OCI election: All you need to know about tonight’s EGM
Who is favourite; how will the vote work; who has a vote and what will it take to win a seat
Pat Hickey was president of the Olympic Council of Ireland from 1989. Photograph: James Crombie/Inpho
1. Why are these OCI elections and this EGM such a big deal?
For the first time in almost three decades, the OCI will have a new president, Pat Hickey owning the position largely unchallenged since 1989, winning a record seventh four-year term in 2014. Hickey had indicated that would be his last term, the Rio Olympic ticket-touting charges last August rubber-stamping that decision as he stepped aside in the immediate aftermath. All five OCI officer positions and the seven executive committee members are also up for election.
2. Who are the candidates to succeed Hickey?
Acting OCI president Willie O’Brien, who took over last August after Hickey stepped aside, Swim Ireland CEO and current OCI executive member Sarah Keane, and Bernard O’Byrne, former CEO of the FAI and currently CEO of Basketball Ireland.
3. Who is the favourite?
Keane appears to have won the most public support from the 34 national governing bodies of sport affiliated to the OCI, including swimming, athletics, rowing, hockey, sailing, gymnastics, Paralympics, and snow sports. O’Brien will have the support of the old Hickey guard plus his own sport, archery, along with ice hockey and wrestling. He will also have the backing of several existing executive committee members, and will certainly give Keane a run for it. O’Byrne, admittedly an “outsider”, has been campaigning hard but winning precious little public support.
4. How many votes will it take to win?
It’s a simple “first past the post” ballet. All 34 national governing bodies have one vote, plus the existing OCI executive and officers (originally 13, now numbering eight, with Hickey stepping aside, O’Brien not entitled to vote for himself, and also less the now resigned second vice-president John Delaney, honorary treasurer Kevin Kilty, and executive member Ciarán Ó Catháin).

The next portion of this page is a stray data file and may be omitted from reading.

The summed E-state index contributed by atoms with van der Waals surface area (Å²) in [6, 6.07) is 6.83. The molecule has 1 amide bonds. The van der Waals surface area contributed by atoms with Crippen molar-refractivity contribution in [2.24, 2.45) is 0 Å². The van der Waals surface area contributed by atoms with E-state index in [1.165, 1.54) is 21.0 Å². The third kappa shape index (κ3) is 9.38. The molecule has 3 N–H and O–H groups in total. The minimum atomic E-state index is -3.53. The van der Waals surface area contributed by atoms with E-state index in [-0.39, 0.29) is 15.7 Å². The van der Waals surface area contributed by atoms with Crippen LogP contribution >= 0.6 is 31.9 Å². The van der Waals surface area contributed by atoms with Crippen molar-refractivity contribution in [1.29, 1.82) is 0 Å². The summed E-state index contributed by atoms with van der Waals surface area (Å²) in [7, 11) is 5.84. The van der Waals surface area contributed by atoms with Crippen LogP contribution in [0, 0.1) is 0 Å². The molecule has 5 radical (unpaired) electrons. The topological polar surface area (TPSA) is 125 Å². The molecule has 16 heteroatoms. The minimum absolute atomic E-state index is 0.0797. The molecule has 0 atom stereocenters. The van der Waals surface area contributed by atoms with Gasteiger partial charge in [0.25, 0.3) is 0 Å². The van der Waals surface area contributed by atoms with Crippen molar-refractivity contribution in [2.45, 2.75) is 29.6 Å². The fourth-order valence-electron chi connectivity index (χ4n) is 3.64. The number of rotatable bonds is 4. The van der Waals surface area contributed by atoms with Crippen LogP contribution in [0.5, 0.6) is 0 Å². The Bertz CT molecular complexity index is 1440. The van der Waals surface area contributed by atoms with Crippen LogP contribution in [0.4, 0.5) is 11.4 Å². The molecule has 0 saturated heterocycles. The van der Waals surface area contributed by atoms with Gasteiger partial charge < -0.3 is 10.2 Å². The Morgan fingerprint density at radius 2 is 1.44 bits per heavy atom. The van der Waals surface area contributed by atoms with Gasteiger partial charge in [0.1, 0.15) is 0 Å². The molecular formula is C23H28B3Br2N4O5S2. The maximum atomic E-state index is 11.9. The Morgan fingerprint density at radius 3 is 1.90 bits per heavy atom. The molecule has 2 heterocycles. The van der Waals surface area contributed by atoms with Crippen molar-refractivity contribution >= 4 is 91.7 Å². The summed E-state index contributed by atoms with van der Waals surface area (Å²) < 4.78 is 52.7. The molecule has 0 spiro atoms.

Under the articles of the OCI, Pat Hickey is still entitled to both a vote and seat on the executive, given his role within the International Olympic Committee (IOC), but he has declined this right, again pending the outcome of the Rio ticket-touting charges, and won’t be present on the night.
5. What happens if it’s a tied vote?
The OCI chairman (normally the president, but in this case to be voted on in advance of the night, from the current executive), will have the deciding vote. There will likely be 42 votes in the room, if everyone shows up, and there are no abstentions so 22 votes will assure victory.
5. Who exactly are those 34 national governing bodies of sport affiliated to the OCI?
Archery, Athletics, Badminton, Basketball, Bobsleigh, Boxing, Canoeing, Curling, Cycling, Equestrian, Fencing, Football, Golf, Gymnastics, Handball, Hockey, Ice Hockey, Ice Skating, Judo, Modern Pentathlon, Paralympics, Rowing, Rugby, Sailing, Shooting, Snowsports, Swimming, Table Tennis, Taekwondo, Tennis, Triathlon, Volleyball, Weightlifting and Wrestling.
6. What are the other elections taking place on the night?
As well as OCI president, there will be a vote for first vice-president, second vice president, honorary general secretary, honorary treasurer, plus the seven further members of the executive committee. (The 13th member off the committee, the athletes commission representative, is voted on at another date).
William Kennedy, a member of the OCI executive since 1992, is now the sole nominee as honorary treasurer. Nicholas Jermyn, who had also been nominated by his federation, Badminton Ireland, has withdrawn his name from the ballot thus ensuring Kennedy is now guaranteed the position for the next four years.
Colm Barrington (sailing) and Martin Fleming (taekwondo), both new candidates, will contest the first vice president role. Colin Buckley (weightlifting) and Robert Norwood (snowsports, and existing council member) will contest the second vice president position. Dermot Henihan (rowing, and existing honorary general secretary and Sarah O’Shea (snowsports, and former deputy CEO of the FAI) will vie for the role of honorary general secretary.
There are 18 candidates for the seven executive committee member positions. Sonia O’Sullivan won’t be seeking re-election but will be present to vote on the night. Boxer Darren O’Neill, the outgoing athletes’ representative, is the only one with proper hands-on Olympic experience.
7. How soon before we know the outcome?
The EGM gets underway at the Conrad Hotel in Dublin at 8pm, and will begin with a report on the Rio Olympics (from OCI chief executive Stephen Martin), then the general secretary’s report (Dermot Henihan), the treasurer’s report (William Kennedy), before the elections begin.
The voting will be managed and verified by Byrne Wallace, Solicitors, along with two nominees from the national federations. Voting starts with the president’s position and will move swiftly down the list; the result of each ballot will be announced on its completion, and verification, by the solicitors and national federation observers.